Four months had then passed since his departure, and during that time Miss Woolsworthy had performed all her usual daily duties in their accustomed course. No one could discover that she had been less careful in her household matters than had been her wont, less willing to go among her poor neighbors, or less assiduous in her attentions to her father. But not the less was there a feeling in the minds of those around her that some great change had come upon her. She would sit during the long summer evenings on a certain spot outside the parsonage orchard, at the top of a small sloping field in which their solitary cow was always pastured, with a book on her knees before her, but rarely reading. There she would sit, with the beautiful view down to the winding river below her, watching the setting sun, and thinking, thinking, thinking—thinking of something of which she had never spoken. Often would Miss Le Smyrger

come upon her there, and sometimes would pass by her even without a word; but never—never once did she dare to ask her of the matter of her thoughts. But she knew the matter well enough. No confession was necessary to inform her that Patience Woolsworthy was in love with John Broughton--ay, in love, to the full and entire loss of her whole heart.

On one evening she was so sitting till the July sun had fallen and hidden himself for the night, when her father came upon her as he returned from one of his rambles on the moor. "Patty," he said, " you are always sitting there now. Is it not late? Will you not be cold ?"

" No, papa," she said, " I shall not be cold."

" But won't you come to the house ? I miss you when you come in so late that there's no time to say a word before we go to bed."

She got up and followed him into the parsonage, and when they were in the sitting-room together, and the door was closed, she came up to him and kissed him. " Papa," she said, " would it make you very unhappy if I were to leave you ?"

" Leave me !" he said, startled by the serious and almost solemn tone of her voice. "Do you mean for always ?"

"If I were to marry, papa?"

" Oh, marry ! No ; that would not make me unhappy. It would make me very happy, Patty, to see you married to a man you would love—very, very happy though my days would be desolate without you."

" That is it, papa. What would you do if I went from you ?"

" What would it matter, Patty ? I should 1,e free, at any rate, from a load which often presses heavily on me now. What will you do when I shall leave you ? A few more years, and all will be over with me. But who is it, love? Has any body said any thing to you ?"

"It was only an idea, papa. I don't often think of such a thing; but I did think of it then." And so the subject was allowed to pass by. This had happened before the day of the second arrival had been absolutely fixed and made known to Miss Woolsworthy.

And then that second arrival took place. The reader may have understood from the words with which Miss Le Smyrger authorized her nephew to make his second visit to Oxney Combe that Miss Woolsworthy's passion was not altogether unauthorized. Captain Broughton had been told that he was not to come unless he came with a certain purpose ; and having been so told, he still persisted in coming. There can be no doubt but that he well understood the purport to which his aunt alluded. "I shall assuredly come," he had said. And true to his word, he was now there.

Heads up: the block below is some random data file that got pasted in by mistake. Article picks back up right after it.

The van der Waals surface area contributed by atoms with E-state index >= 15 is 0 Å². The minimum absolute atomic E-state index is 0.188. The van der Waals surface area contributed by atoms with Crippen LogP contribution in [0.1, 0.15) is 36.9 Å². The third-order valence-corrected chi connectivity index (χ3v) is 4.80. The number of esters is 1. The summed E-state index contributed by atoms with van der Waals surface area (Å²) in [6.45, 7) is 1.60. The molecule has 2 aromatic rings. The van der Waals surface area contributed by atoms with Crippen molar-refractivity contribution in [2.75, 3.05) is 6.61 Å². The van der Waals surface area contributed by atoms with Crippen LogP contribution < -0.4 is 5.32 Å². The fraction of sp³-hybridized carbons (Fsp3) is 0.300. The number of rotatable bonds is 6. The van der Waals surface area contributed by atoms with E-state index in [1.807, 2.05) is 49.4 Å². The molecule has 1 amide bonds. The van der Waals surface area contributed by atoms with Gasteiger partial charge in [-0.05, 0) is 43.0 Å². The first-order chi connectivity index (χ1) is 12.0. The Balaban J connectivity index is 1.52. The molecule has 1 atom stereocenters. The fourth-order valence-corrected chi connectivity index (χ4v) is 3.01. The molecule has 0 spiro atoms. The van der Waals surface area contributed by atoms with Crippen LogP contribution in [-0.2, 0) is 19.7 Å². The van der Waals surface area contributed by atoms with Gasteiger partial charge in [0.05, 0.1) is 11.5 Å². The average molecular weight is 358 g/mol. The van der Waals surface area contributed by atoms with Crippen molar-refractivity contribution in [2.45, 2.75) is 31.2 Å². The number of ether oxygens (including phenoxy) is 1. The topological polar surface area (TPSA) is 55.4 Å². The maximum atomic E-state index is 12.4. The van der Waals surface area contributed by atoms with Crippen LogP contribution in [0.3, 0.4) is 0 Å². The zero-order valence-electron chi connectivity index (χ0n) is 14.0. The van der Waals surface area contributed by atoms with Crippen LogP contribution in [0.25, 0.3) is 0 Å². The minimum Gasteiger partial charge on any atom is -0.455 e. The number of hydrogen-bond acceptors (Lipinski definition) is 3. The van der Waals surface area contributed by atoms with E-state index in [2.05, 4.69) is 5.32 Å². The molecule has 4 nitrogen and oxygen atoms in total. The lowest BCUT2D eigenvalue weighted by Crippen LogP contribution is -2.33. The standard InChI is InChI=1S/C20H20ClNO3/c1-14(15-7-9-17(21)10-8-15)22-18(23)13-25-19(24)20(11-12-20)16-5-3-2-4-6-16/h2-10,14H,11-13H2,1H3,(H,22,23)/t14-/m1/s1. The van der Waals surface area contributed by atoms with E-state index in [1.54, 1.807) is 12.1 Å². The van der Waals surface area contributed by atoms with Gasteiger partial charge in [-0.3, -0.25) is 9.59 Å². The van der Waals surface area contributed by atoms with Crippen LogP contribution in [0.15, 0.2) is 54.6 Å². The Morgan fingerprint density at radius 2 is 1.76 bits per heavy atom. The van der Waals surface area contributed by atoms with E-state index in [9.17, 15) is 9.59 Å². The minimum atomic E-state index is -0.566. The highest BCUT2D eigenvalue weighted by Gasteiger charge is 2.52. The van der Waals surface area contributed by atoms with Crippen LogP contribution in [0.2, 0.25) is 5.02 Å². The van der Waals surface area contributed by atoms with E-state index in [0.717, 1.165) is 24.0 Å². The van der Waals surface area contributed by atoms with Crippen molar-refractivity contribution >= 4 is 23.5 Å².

Patience knew exactly the hour at which he must arrive at the station at Newton Abbot, and the time also which it would take to travel over those twelve up-hill miles from the station to Oxney. It need hardly be said that she paid no visit to Miss Le Smyrger's house on that afternoon; but she might have known something of Captain Broughton's approach w it flout going thither. His road to the Combe passed by the parsonage-gate, and had Patience sat even at her bedroom window she must have seen him. But on such an evening she would not sit at her bedroom window—she would do nothing which would force her to accuse herself of a restless longing for her lover's coming. It was for him to seek her. If he chose to do so, he knew the way to the parsonage.

Miss Le Smyrger—good, dear, honest, hearty Miss Le Smyrger, was in a fever of anxiety on behalf of her friend.

"John," she said, as soon as the first greetings were over, " do you remember the last words that I said to you before you went away ?" Now, for myself, I much admire Miss Le Smyrger's heartiness, but I do not think much of her discretion. It would have been better, perhaps, had she al-lowed things to take their course.

" I can't say that I do,", said the Captain. At the same time the Captain did remember very well what those last words had been.

" I am so glad to see you, so delighted to see you, if—if—if—" and then she paused, for with all her courage she hardly dared to ask her nephew whether he had come there with the express purport of asking Miss Woolsworthy to marry hint.

To tell the truth—for there is no room for mystery within the limits of this short story—to tell, I say, at a word the plain and simple truth, Captain Broughton had already asked that question. On the day before he left Oxney Colne he had in set terms proposed to the parson's daughter, and, in-deed, the words, the hot and frequent words, which previously to that had fallen like sweetest honey into the ears of Patience Woolsworthy, had made it imperative on him to do so. When a man in such a place as that has talked to a girl of love day after day, must not he talk of it to some definite purpose on the day on which he leaves her? Or if he do not, must he not submit to be regarded as false, selfish, and almost fraudulent ? Captain Broughton, however, had asked the question honestly and truly. He had done so honestly and truly, but in words, or, perhaps, simply with a tone, that had hardly sufficed to satisfy the proud spirit of the girl he loved. She by that time had confessed to herself that she loved him with all her heart; but she had made no such confession to him. To him she had spoken no word, granted no favor, that any lover might rightfully regard as a token of love returned. She had listened to him as he spoke, and bade him keep such sayings for the drawing-rooms of his fashionable friends. Then he had spoken out and had asked for that hand—not, perhaps, as a suitor tremulous with hope—but as a rich man who knows that he can command that which he desires to purchase.